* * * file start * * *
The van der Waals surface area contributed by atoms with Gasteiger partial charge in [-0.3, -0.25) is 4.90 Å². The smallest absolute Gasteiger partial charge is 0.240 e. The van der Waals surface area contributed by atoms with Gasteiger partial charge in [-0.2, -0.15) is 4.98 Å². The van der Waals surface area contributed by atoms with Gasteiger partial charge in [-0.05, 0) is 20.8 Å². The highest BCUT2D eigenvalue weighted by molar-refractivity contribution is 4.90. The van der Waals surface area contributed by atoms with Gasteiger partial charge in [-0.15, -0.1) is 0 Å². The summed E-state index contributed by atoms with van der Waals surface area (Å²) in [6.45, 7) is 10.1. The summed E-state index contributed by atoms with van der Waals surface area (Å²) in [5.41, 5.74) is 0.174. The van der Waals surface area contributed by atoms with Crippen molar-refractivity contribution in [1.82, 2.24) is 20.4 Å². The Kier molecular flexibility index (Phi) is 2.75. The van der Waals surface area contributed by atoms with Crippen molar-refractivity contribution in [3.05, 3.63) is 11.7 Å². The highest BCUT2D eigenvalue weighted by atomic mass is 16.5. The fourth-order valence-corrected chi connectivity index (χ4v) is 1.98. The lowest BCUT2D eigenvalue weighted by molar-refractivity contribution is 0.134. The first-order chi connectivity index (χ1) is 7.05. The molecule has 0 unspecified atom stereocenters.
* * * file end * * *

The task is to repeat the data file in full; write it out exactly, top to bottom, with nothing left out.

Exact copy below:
The van der Waals surface area contributed by atoms with Gasteiger partial charge in [-0.3, -0.25) is 4.90 Å². The smallest absolute Gasteiger partial charge is 0.240 e. The van der Waals surface area contributed by atoms with Gasteiger partial charge in [-0.2, -0.15) is 4.98 Å². The van der Waals surface area contributed by atoms with Gasteiger partial charge in [-0.05, 0) is 20.8 Å². The highest BCUT2D eigenvalue weighted by molar-refractivity contribution is 4.90. The van der Waals surface area contributed by atoms with Gasteiger partial charge in [-0.15, -0.1) is 0 Å². The summed E-state index contributed by atoms with van der Waals surface area (Å²) in [6.45, 7) is 10.1. The summed E-state index contributed by atoms with van der Waals surface area (Å²) in [5.41, 5.74) is 0.174. The van der Waals surface area contributed by atoms with Crippen molar-refractivity contribution in [1.82, 2.24) is 20.4 Å². The Kier molecular flexibility index (Phi) is 2.75. The van der Waals surface area contributed by atoms with Crippen molar-refractivity contribution in [3.05, 3.63) is 11.7 Å². The highest BCUT2D eigenvalue weighted by atomic mass is 16.5. The fourth-order valence-corrected chi connectivity index (χ4v) is 1.98. The lowest BCUT2D eigenvalue weighted by molar-refractivity contribution is 0.134. The first-order chi connectivity index (χ1) is 7.05. The molecule has 0 unspecified atom stereocenters.